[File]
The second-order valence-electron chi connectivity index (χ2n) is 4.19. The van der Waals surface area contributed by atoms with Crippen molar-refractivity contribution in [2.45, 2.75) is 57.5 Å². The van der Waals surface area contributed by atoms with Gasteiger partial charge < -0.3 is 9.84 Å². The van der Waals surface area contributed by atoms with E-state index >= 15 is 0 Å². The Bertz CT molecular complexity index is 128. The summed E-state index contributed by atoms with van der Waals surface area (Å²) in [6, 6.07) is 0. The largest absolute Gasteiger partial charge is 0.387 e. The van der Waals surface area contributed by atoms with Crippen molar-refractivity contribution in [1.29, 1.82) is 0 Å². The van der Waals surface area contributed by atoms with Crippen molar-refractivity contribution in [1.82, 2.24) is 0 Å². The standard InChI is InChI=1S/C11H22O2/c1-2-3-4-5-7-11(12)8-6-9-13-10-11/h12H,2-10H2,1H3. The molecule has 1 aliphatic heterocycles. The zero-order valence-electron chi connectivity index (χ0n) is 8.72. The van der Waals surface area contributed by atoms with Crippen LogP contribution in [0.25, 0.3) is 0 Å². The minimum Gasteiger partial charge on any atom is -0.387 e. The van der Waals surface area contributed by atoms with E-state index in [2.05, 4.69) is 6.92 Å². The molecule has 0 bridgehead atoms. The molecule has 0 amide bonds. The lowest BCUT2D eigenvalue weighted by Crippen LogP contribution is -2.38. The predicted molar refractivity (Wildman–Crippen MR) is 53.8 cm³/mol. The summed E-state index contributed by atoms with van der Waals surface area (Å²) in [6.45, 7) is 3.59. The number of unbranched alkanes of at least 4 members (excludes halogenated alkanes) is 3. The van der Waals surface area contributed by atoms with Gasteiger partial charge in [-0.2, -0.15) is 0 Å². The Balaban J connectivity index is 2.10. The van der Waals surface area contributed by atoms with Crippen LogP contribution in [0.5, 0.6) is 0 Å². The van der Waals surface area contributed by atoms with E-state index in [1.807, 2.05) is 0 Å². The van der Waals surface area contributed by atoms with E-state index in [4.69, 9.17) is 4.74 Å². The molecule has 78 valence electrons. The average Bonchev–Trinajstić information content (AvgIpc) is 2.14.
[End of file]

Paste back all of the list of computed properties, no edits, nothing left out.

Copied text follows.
The second-order valence-electron chi connectivity index (χ2n) is 4.19. The van der Waals surface area contributed by atoms with Crippen molar-refractivity contribution in [2.45, 2.75) is 57.5 Å². The van der Waals surface area contributed by atoms with Gasteiger partial charge < -0.3 is 9.84 Å². The van der Waals surface area contributed by atoms with E-state index >= 15 is 0 Å². The Bertz CT molecular complexity index is 128. The summed E-state index contributed by atoms with van der Waals surface area (Å²) in [6, 6.07) is 0. The largest absolute Gasteiger partial charge is 0.387 e. The van der Waals surface area contributed by atoms with Crippen molar-refractivity contribution in [1.29, 1.82) is 0 Å². The van der Waals surface area contributed by atoms with Crippen molar-refractivity contribution in [1.82, 2.24) is 0 Å². The standard InChI is InChI=1S/C11H22O2/c1-2-3-4-5-7-11(12)8-6-9-13-10-11/h12H,2-10H2,1H3. The molecule has 1 aliphatic heterocycles. The zero-order valence-electron chi connectivity index (χ0n) is 8.72. The van der Waals surface area contributed by atoms with Crippen LogP contribution in [0.25, 0.3) is 0 Å². The minimum Gasteiger partial charge on any atom is -0.387 e. The van der Waals surface area contributed by atoms with E-state index in [2.05, 4.69) is 6.92 Å². The molecule has 0 bridgehead atoms. The molecule has 0 amide bonds. The lowest BCUT2D eigenvalue weighted by Crippen LogP contribution is -2.38. The predicted molar refractivity (Wildman–Crippen MR) is 53.8 cm³/mol. The summed E-state index contributed by atoms with van der Waals surface area (Å²) in [6.45, 7) is 3.59. The number of unbranched alkanes of at least 4 members (excludes halogenated alkanes) is 3. The van der Waals surface area contributed by atoms with Gasteiger partial charge in [-0.2, -0.15) is 0 Å². The Balaban J connectivity index is 2.10. The van der Waals surface area contributed by atoms with Crippen LogP contribution in [0.5, 0.6) is 0 Å². The van der Waals surface area contributed by atoms with E-state index in [1.807, 2.05) is 0 Å². The van der Waals surface area contributed by atoms with E-state index in [4.69, 9.17) is 4.74 Å². The molecule has 78 valence electrons. The average Bonchev–Trinajstić information content (AvgIpc) is 2.14.